Saturday, May 5, 2012

Columbus





If people ask what the campaign is about, tell them: "It's still about hope. It's still about change."



(transcript)

9 comments:

  1. I spent the last two days at my youngest daughter’s university graduation. The commencement speaker this weekend was Theodore Olson; past solicitor general. Ted is courageously carrying (and winning) the opposition to Cali’s Prop 8 against gay marriage, which will likely go to the Supreme Court. He has already argued 58 cases before the Supreme Court and won 75% of those. He carried a great message: listen to your foes because you may never be described more accurately. Learn from them; and always treat them with respect. Solid advice I have been seeking to implement.

    I like Olson. In my view, he understands that the relationship of marriage requires specific building blocks; starting with love. He tells the truth as he sees it. He doesn't carry water form you because you are a (D) or an (R).

    On to the video: I have spent lots of time with young adults over the last four years; I have met their parents on dad’s day and via other parent’s visits to campus. They have joined my family for extended time on 'breaks' or vacations from school (we live in sunny San Diego). I did the same for the three years before that with her older sister.

    I am an observer. In seven years I have never discussed politics with any of my girl’s classmates. But I listen closely. In the last 2 years, this is not a group that is vocally in favor of or excited about supporting Obama.

    The opening to this video made me uncomfortable for the President. This may be the first time I have seen him fail the eye test.

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  2. I don't know if your daughters' friends constitute a representative sample of young people or not. Polls show the president still overwhelmingly ahead in the 18-29 year old age group. The challenge is re-kindling the enthusiasm level, and making sure that they take the trouble to vote. Young people are not so good about turning out, and a lot of states are making it more difficult to register.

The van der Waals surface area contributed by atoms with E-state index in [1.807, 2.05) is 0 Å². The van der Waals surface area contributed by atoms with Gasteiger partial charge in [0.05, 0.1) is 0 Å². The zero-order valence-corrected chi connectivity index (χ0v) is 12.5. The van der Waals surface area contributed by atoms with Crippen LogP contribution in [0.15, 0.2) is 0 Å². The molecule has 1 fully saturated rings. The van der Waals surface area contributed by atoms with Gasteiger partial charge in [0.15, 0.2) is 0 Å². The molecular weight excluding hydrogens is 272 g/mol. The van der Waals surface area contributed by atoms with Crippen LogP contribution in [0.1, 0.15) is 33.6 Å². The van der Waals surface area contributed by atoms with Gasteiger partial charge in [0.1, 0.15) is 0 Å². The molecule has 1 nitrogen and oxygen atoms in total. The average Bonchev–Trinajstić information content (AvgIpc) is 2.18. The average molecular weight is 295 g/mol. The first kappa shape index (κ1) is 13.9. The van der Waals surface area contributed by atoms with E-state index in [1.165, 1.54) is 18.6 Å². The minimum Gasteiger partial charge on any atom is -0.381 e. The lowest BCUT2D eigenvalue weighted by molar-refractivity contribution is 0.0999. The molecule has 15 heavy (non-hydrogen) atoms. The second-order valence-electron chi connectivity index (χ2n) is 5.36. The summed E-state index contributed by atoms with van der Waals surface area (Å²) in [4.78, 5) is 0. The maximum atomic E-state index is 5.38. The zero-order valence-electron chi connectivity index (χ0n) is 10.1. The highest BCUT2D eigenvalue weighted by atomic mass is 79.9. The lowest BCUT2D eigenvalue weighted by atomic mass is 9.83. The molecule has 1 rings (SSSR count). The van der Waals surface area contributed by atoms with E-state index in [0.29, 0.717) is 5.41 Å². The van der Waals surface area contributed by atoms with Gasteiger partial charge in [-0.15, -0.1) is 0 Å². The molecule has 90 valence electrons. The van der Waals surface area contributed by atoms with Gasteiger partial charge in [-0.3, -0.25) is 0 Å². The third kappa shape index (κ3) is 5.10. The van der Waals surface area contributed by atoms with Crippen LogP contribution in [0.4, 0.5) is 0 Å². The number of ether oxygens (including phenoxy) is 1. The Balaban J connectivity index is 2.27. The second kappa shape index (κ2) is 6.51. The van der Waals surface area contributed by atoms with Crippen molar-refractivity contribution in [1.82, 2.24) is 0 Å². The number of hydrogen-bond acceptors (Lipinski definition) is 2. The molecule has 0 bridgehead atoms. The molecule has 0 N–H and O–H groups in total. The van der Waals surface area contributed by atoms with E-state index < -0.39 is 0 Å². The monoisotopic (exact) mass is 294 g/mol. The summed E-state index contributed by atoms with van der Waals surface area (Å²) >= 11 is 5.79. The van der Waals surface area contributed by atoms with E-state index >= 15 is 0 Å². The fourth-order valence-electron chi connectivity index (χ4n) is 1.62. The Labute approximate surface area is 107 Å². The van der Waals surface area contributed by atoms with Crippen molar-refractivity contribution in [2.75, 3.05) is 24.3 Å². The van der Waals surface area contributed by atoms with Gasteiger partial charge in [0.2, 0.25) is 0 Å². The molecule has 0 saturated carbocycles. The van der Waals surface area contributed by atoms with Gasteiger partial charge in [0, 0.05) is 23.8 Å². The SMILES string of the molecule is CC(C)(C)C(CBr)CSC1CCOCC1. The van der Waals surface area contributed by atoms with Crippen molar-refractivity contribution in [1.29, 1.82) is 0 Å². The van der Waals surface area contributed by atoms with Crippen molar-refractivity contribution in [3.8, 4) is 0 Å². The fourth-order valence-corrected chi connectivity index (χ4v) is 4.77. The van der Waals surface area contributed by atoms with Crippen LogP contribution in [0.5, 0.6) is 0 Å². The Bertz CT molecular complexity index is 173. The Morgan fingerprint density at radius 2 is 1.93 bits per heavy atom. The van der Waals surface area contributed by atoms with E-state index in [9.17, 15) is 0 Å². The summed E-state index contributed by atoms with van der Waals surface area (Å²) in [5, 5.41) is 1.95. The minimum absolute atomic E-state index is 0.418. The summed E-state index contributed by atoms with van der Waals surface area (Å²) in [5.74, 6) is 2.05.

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  3. I agree ... just an observation over time. Young and old like rockstars, but that doesn't mean they would vote for them. No doubt, Obama is still a rockstar on campus.

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  4. << a lot of states are making it more difficult to register. >>

    Ha! Please, this is the i-Generation. They can find you when you don't want to be found because you use their generation's phone. They do things with technology our generation doesn't know exists. I think they can register.

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  5. It's not that they are incapable of registering. It is that it takes a little bit of time and trouble, and young people tend to be impatient, as well as being a bit apathetic. They also move around a lot. So for example, when you go off to another state for college you either have to ask for an absentee ballot in the state you came from, or you might have to get a new drivers' license in the state you moved to for school. And a lot of young people are just not going to bother.

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  6. And I should add that it might be because young people are technologically savvy, that they are going to be impatient with these old-fashioned requirements. They probably think you should be able to vote by using an app on your i-phone. And maybe you should be able to do that. But you can't.